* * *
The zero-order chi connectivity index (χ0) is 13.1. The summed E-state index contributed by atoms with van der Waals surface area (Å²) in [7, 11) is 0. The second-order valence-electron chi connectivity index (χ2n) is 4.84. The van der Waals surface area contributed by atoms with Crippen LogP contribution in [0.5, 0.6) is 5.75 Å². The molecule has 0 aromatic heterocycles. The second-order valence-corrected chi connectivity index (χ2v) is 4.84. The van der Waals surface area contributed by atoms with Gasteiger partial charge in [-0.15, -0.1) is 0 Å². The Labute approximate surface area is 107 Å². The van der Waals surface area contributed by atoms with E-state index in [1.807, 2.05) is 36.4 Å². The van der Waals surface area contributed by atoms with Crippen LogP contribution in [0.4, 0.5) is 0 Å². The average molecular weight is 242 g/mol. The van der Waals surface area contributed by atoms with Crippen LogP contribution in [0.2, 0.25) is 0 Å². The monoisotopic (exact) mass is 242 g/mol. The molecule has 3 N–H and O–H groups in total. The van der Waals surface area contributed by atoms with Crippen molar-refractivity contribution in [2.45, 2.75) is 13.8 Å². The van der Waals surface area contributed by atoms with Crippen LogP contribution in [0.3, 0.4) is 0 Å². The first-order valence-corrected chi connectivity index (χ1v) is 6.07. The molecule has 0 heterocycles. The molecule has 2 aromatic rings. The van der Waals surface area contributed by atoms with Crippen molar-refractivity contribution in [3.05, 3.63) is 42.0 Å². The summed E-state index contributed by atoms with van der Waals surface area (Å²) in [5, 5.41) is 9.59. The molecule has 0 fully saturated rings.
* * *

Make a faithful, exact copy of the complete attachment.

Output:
The zero-order chi connectivity index (χ0) is 13.1. The summed E-state index contributed by atoms with van der Waals surface area (Å²) in [7, 11) is 0. The second-order valence-electron chi connectivity index (χ2n) is 4.84. The van der Waals surface area contributed by atoms with Crippen LogP contribution in [0.5, 0.6) is 5.75 Å². The molecule has 0 aromatic heterocycles. The second-order valence-corrected chi connectivity index (χ2v) is 4.84. The van der Waals surface area contributed by atoms with Gasteiger partial charge in [-0.15, -0.1) is 0 Å². The Labute approximate surface area is 107 Å². The van der Waals surface area contributed by atoms with E-state index in [1.807, 2.05) is 36.4 Å². The van der Waals surface area contributed by atoms with Crippen LogP contribution in [0.4, 0.5) is 0 Å². The average molecular weight is 242 g/mol. The van der Waals surface area contributed by atoms with Crippen LogP contribution in [0.2, 0.25) is 0 Å². The monoisotopic (exact) mass is 242 g/mol. The molecule has 3 N–H and O–H groups in total. The van der Waals surface area contributed by atoms with Crippen molar-refractivity contribution in [2.45, 2.75) is 13.8 Å². The van der Waals surface area contributed by atoms with Crippen LogP contribution in [0.3, 0.4) is 0 Å². The first-order valence-corrected chi connectivity index (χ1v) is 6.07. The molecule has 0 heterocycles. The molecule has 2 aromatic rings. The van der Waals surface area contributed by atoms with Crippen molar-refractivity contribution in [3.05, 3.63) is 42.0 Å². The summed E-state index contributed by atoms with van der Waals surface area (Å²) in [5, 5.41) is 9.59. The molecule has 0 fully saturated rings.